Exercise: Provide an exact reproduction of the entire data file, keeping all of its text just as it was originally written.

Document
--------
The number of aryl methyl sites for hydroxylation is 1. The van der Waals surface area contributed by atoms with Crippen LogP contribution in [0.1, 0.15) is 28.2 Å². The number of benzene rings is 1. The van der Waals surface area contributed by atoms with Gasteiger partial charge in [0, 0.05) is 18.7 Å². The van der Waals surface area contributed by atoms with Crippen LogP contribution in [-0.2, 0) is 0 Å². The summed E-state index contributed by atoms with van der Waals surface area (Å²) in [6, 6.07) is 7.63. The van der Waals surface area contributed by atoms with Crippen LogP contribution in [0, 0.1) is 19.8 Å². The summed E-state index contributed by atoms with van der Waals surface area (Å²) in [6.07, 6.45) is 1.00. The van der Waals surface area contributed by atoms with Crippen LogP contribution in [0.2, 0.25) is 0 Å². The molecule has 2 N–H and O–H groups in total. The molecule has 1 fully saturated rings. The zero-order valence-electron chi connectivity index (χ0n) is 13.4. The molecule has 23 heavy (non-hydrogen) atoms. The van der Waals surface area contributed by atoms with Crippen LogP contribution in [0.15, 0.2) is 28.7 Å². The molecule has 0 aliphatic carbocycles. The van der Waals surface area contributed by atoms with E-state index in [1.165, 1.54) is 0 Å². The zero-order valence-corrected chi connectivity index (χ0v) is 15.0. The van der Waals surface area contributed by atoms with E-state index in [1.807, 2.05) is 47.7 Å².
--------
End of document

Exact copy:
The number of aryl methyl sites for hydroxylation is 1. The van der Waals surface area contributed by atoms with Crippen LogP contribution in [0.1, 0.15) is 28.2 Å². The number of benzene rings is 1. The van der Waals surface area contributed by atoms with Gasteiger partial charge in [0, 0.05) is 18.7 Å². The van der Waals surface area contributed by atoms with Crippen LogP contribution in [-0.2, 0) is 0 Å². The summed E-state index contributed by atoms with van der Waals surface area (Å²) in [6, 6.07) is 7.63. The van der Waals surface area contributed by atoms with Crippen LogP contribution in [0, 0.1) is 19.8 Å². The summed E-state index contributed by atoms with van der Waals surface area (Å²) in [6.07, 6.45) is 1.00. The van der Waals surface area contributed by atoms with Crippen LogP contribution in [0.2, 0.25) is 0 Å². The molecule has 2 N–H and O–H groups in total. The molecule has 1 fully saturated rings. The zero-order valence-electron chi connectivity index (χ0n) is 13.4. The molecule has 23 heavy (non-hydrogen) atoms. The van der Waals surface area contributed by atoms with Crippen LogP contribution in [0.15, 0.2) is 28.7 Å². The molecule has 0 aliphatic carbocycles. The van der Waals surface area contributed by atoms with E-state index in [1.165, 1.54) is 0 Å². The zero-order valence-corrected chi connectivity index (χ0v) is 15.0. The van der Waals surface area contributed by atoms with E-state index in [1.807, 2.05) is 47.7 Å².